Gosh, this blog can be so one-sided. How sick are you of hearing nonstop touting of the institution of cooking and eating in? Sometimes even I am. Which is why I decided to have a chat on the topic with my good friend Jordan, who once confessed to me a few months after moving into her Brooklyn apartment that she had never “even heated anything up” in it.
Since I’ve surrounded myself with so many incredible foodies and home chefs these past few months, I seem to have fallen out of touch with why cooking doesn’t work for everyone. I know very well some of Jordan’s reasons for not not eating out, like her wickedly busy schedule. But what else is it that separates the one persuasion from the other? I thought it high time to let the opposition speak.
Q&A with Avid Not-home Cooker Jordan R.
Occupation: Copy Editor
Main 3 reasons for why you don’t find yourself cooking very often?
Can I give more than three?
1. I’m impatient — by the time I get home from work, I just want to eat, not spend time making dinner.
2. I suck at cooking, which kind of relates to no. 1; For example, my impatience leads me to take pasta out of the water too early, before it’s fully cooked.
3. I really don’t like my kitchen. No matter how hard I clean it, it never seems clean enough to make me want to make food in it.
4. I have a weird phobia of leftovers.
5. Because I don’t like to eat day-old (or older) food, it doesn’t seem cost-effective to make full meals just for me.
Okay, so feel free to attack my weird logic.
(Okay then — if it weren’t for the notion of using leftovers we might never have invented foods like the meatloaf, fried rice, even soups! — Ed.)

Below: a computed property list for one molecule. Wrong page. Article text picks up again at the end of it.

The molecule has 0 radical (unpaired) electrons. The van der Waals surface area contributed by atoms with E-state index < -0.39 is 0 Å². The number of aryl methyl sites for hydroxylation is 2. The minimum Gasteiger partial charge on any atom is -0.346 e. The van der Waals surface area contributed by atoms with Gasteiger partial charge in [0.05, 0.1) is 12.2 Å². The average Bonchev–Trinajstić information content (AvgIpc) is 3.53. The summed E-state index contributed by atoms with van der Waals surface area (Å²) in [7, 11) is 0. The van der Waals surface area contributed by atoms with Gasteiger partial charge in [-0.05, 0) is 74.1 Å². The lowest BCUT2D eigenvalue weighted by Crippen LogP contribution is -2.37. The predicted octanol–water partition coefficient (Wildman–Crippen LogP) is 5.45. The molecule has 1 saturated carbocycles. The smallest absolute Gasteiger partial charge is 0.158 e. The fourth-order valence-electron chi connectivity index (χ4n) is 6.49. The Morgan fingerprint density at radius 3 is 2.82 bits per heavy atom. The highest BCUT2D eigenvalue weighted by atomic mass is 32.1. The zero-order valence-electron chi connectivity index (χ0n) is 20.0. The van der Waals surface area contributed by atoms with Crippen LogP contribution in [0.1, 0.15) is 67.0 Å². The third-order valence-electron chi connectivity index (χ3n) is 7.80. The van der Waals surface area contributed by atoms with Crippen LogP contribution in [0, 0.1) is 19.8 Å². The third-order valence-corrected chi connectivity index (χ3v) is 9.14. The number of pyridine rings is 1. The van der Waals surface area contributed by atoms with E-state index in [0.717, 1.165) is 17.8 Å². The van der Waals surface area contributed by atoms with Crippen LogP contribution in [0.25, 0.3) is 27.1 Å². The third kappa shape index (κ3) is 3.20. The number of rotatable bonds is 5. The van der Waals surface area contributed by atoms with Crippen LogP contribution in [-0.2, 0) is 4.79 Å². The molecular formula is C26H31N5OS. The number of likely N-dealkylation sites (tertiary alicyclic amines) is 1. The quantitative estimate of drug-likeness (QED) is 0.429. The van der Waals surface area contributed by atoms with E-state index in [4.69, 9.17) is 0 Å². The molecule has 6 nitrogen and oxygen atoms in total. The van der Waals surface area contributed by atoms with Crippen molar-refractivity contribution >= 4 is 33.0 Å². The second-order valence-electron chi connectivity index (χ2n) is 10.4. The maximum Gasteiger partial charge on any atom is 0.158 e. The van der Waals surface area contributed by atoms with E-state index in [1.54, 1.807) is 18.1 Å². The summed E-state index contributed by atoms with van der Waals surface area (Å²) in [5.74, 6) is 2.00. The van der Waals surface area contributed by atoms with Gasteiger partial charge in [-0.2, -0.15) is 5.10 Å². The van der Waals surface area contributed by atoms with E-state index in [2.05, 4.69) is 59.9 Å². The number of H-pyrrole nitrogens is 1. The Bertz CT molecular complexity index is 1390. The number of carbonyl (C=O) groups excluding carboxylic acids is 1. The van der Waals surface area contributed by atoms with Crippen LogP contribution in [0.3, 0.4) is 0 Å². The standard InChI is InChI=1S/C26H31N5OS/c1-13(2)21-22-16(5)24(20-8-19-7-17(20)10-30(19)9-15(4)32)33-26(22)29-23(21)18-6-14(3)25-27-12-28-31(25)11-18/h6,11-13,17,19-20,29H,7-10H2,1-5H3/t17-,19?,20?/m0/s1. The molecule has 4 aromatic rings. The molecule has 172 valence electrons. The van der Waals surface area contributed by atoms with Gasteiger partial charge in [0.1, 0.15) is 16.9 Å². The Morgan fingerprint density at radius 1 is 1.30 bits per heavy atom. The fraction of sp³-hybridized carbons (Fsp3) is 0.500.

What’s one thing that you wish you could cook but can’t?
Rice, fish, chicken, Pad Thai. Oh, and soups!
(Here’s a friendly Pad Thai tip — Ed.)
What kind of things can you credit yourself with knowing how to make at home?
Sandwiches and spaghetti.
If you had to choose between your favorite mom-cooked meal and your favorite restaurant meal, which would you pick (and what are they)?
My favorite meal would probably be Pad Thai, but everything my mom makes is delicious. (Same goes for my dad.)
Do you find that people with eating restrictions can be pretty annoying when you’re trying to just have a nice meal with them (such as “I’m allergic to wheat”/ “I’m a vegan” / and yes, even “I can’t eat out.”)?
I was vegetarian/vegan for about 7 years, so I totally understand it when others have eating restrictions. It doesn’t bother me. What does bother me is when people go on about vegetarianism or veganism. To me it’s one of the most boring topics of conversation. (Yes, I was probably guilty of it when I first took up veganism.)
(I guess same must be true for people who go on about not eating out. — Ed.)
What is your worst disaster with cooking, if any?
I tried to bake tear-shaped cookies with blue sprinkles for a coworker’s last day, but I forgot/didn’t realize that, uh, cookie dough expands. So my carefully cut out tears turned into weird, misshapen blobs. I guess that’s not really a disaster, but it was disappointing.
Best part about eating out in NYC?
There’s so much delicious food to be had!